From Instapundit, who writes: " A screenshot from Memeorandum last night (Feb. 21)":
We're officially one month into the United States of Obama, and as a Republican who voted for John McCain/Sarah Palin, I can say that my expectations for the Obama Administration have been met -- but not in a good way.
I expected that Obama would to find governing much more difficult than campaigning, but I had no idea that it would only take weeks for the Obama White House to come across as a bunch of clueless dolts. And their attempts to marginalize the press and conservative media figures have been nothing but immature. Really -- can you imagine President Bush telling Democrats to stop listening to Keith Olbermann and stop reading MoveOn.org and start cooperating more with Republicans?
I expected that Democrats would be revealed to be no more virtuous than Republicans, but the sheer number and scope of Democrat scandals -- lobbying, pay-for-play, influence peddling, and especially unpaid taxes -- (Caroline Kennedy, Timothy Geithner, Hilda Solis, Bill Richardson, Tom Daschle, Charlie Rangel, Jack Murtha, Roland Burris ... did I forget anyone?) has been staggering.
I expected the Democrats to be somewhat drunk with power now that they control both Congress and the White House, but I never thought that they would have the audacity to stuff fourteen years worth of pork barrel spending into a single bill!
I expected that Barack Obama would have difficulty implementing all of his ethics and accountability reforms, but I never expected that he would break every single transparency and accountability promise with the passage of his first major bill.
And finally, I expected that Barack Obama would eventually vindicate most of the Bush Administration's War on Terror policies simply by continuing them, but I was stunned that it happened so quickly. It seems that the Obama administration is much more frightened of the political consequences of a domestic terror attack than they are of a deep and lengthy economic recession.
It is becoming clearer and clearer to me that most of the "antiwar" hysteria during the past six years was simply anti-Republicanism. It was about smearing the Bush Administration, ensuring the failure of their policies, and destroying Bush's legacy. It was all about hatred and partisan politics, and it had more to do with Bush's narrow win in 2000 than with anything related to Bush's foreign policy or use of military force.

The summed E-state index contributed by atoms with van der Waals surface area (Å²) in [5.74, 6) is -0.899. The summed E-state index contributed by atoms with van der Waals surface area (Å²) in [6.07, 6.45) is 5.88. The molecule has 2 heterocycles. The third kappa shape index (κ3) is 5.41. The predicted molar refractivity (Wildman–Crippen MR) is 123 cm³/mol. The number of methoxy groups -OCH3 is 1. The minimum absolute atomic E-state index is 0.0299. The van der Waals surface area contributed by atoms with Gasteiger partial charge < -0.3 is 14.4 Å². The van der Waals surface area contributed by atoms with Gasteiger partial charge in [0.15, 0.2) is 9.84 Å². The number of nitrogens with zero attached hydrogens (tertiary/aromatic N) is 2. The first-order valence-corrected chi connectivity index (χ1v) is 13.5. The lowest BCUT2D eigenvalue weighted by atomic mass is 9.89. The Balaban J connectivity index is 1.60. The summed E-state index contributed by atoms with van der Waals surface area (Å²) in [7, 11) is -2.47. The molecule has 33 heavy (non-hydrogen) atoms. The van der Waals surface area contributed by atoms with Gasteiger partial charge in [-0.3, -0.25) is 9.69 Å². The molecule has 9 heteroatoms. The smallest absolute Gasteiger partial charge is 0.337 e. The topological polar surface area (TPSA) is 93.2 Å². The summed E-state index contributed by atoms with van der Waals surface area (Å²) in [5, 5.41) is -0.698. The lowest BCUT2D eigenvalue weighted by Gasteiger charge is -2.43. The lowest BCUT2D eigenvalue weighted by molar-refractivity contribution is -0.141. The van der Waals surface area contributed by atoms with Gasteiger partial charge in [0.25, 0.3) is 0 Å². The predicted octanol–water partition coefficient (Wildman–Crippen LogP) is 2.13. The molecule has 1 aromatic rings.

I'm convinced that history will be kind to President Bush, particularly in light of the Obama Administration's quiet continuation of his War on Terror policies. And perhaps forty or fifty years in the future, our grandchildren will shake their heads at the unhinged Bush hatred that so dominated newspapers, television, movies, music, and other entertainment media during the first decade of the twenty first century.
But here and now, I think President Bush is owed a major, feature-length, show-stopping, banner headline apology. Go ahead, liberals and progressives, yellow dog Democrats, Hollywood, and the Ivy League. You're all so much smarter and wiser than George W. Bush. Admit you were wrong. Go ahead, just admit it. You all said Bush was a cretin and an evil-doer for not admitting his "mistakes." You wouldn't want that judgment hanging over your heads, now would you?
Speaking of which, here's one more thought. How many times will the American people be duped by a bunch of elitist twits into believing that the only path to leadership is through the political and cultural environment of the Ivy League, and any Ivy League golden boy (or girl) is therefore smarter, wiser, and more qualified to lead? How many times will we fall for this? And how much will we be willing to suffer politically and financially because of our folly?
I've become a huge fan of the blog Car Lust. This month, they featured automotive "epic fails," and they just ended the series with the biggest automotive epic fail of them all, the 1958 Edsel.
In spite of a lot of good ideas and a metric boatload of money spent on market research, design, and an exhaustive advertising campaign, the American people walked away from the Edsel. The moral of the story?
The tale of the Edsel is fascinating because it's an instance of a large organization full of talented, competent, well-intentioned people setting a goal that seemed perfectly reasonable, marching confidently toward that goal--and going straight off a cliff. There was no one big colossal mistake ... so much as there was a long series of minor to moderate miscalculations that all added up to an idea that not only didn't fly, but crashed and burned on takeoff and left a great smoking hole in Ford's corporate treasury.
Remember that the next time someone tries to convince you that they are so smart, and their ideas are so good, that they always know what is best for you and cannot possibly ever be wrong about it.